Everyone who brings a pet into their life knows that their pets have a shorter life expectancy than people. As much as we love them, most dogs and cats do not live past fifteen years while, in general, people may reach their eighties. While most people expect to outlive their pets, life happens. People who were healthy and active may develop serious illnesses, have a significant accident, or age catches up with them and they pass away. Then, what happens to the loved pets that are left behind?
If a person is no longer able to care for their pets, they may be able to find other another person to care for them. If the situation is temporary, a friend or family member may be able to care for the pets or transport them to a boarding kennel. But those arrangements may not be practical for the long term. If the person is incapacitated, unable to make decisions, or dies, pets will need immediate care provided by others. Have plans been made for their follow-on care?
Now may be the time to think about who can care for your pets if you cannot do the job. Advance planning can ease the transition and ensure that the furry family will be well cared for in the future. There are some things to consider in working on follow-on care for pets. If you have multiple pets, do they need to stay together or is it fine for them to go to different homes? It may be very difficult to find one person or family who would be willing to take on long-term care of multiple animals. Will the short term care giver also be the long term care giver? Ideally, one person would be willing to fill both roles but that may not be possible. Therefore, multiple people should be identified as both short term and long term care providers.
A short term care giver is someone who would quickly step in to ensure that pets are fed, watered, and housed in a safe and timely manner. They need a key to the house, know where the pet food is kept, and be familiar with the pet’s feeding schedule. They may need to administer any medications that the pets require. They should be prepared to care for the pets for a few days and assist in getting the animals to a long term care giver, if needed.
The long term caregiver needs to have the time, space, and the financial resources to care for one or more animals for the remaining life of the pets. That person may need to handle possible behavior issues that may come along with pets who are grieving the loss of their home and their special person or family. In the best case scenario, the long term care person would already have a relationship with your pets.
Once potential caregivers have been identified, ask them if they are willing to care for your pets. Never assume that a friend or family member will take on the care of your pets. It is essential that you ask them in clear and direct language if they will accept the responsibility. Some individuals may be willing to be take on a short term role but they do not want become a long term care provider. It is a good idea to ask multiple potential short term and long term care providers because someone who agrees to be a provider today may not be able to assume that responsibility months or years later because of changes in their own lives.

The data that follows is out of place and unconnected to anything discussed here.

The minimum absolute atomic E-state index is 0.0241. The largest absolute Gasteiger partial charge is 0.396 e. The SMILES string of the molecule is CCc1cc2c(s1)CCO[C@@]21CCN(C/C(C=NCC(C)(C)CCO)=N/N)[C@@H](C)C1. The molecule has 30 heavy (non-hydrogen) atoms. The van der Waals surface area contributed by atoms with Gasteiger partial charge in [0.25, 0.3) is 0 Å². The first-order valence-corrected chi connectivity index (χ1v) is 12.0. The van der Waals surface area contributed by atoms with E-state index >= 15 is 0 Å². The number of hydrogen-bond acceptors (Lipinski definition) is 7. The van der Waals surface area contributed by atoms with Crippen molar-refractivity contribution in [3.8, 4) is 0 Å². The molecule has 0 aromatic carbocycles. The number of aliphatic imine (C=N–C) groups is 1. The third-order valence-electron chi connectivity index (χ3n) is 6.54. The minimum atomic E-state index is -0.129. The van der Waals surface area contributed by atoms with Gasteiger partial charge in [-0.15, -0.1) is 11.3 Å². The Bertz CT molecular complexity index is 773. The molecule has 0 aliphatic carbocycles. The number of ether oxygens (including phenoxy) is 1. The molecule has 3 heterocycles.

After caregivers agree to accept the responsibility, put it in writing. There are several possible documents that may address animal care such as a Will, Trust, or a Power of Attorney. Providing for animal care in a Will is probably not the best route to use because it can take months to probate a Will and pets require care immediately. In most states, pets are considered to be property so they cannot inherit funds, even for their own care. Money could be left to a designated pet caregiver but that person might use the funds for other purposes. In addition, pet care provisions in a Will may not be legally enforceable. Setting up a Trust for pet care may be a better option as a Trust may be established for a specific purpose such as pet care. The Trust document will specify the purpose of the trust and can address short-term and long-term situations. A third option may be to prepare a Power of Attorney to designate a person to act on your behalf. A Power of Attorney can be limited to the care of your pets and only become effective at such a time that you become incapacitated. Wills, Trusts, and Powers of Attorney are legal documents that should be prepared by a lawyer who is familiar with your wishes and can prepare the appropriate document(s) for your unique situation. Because of the time and expense of visiting a lawyer, you might be tempted to rely on a verbal agreement with your selected pet caregivers or draw up an informal document to address future pet care arrangements. Please reconsider that idea. The document you prepare may not be legally enforceable and your pets may not receive the care that you intended.
For most people, pets are considered part of the family. We expect to outlive them. But things happen and we may become incapacitated or they may outlive us. Therefore, we need to plan for their ongoing care if we are not able to provide that care ourselves. The plan should include several short-term and long-term care givers. In addition, the plan should be in writing and legally enforceable in your state. We love them so it is essential that we plan for their future care.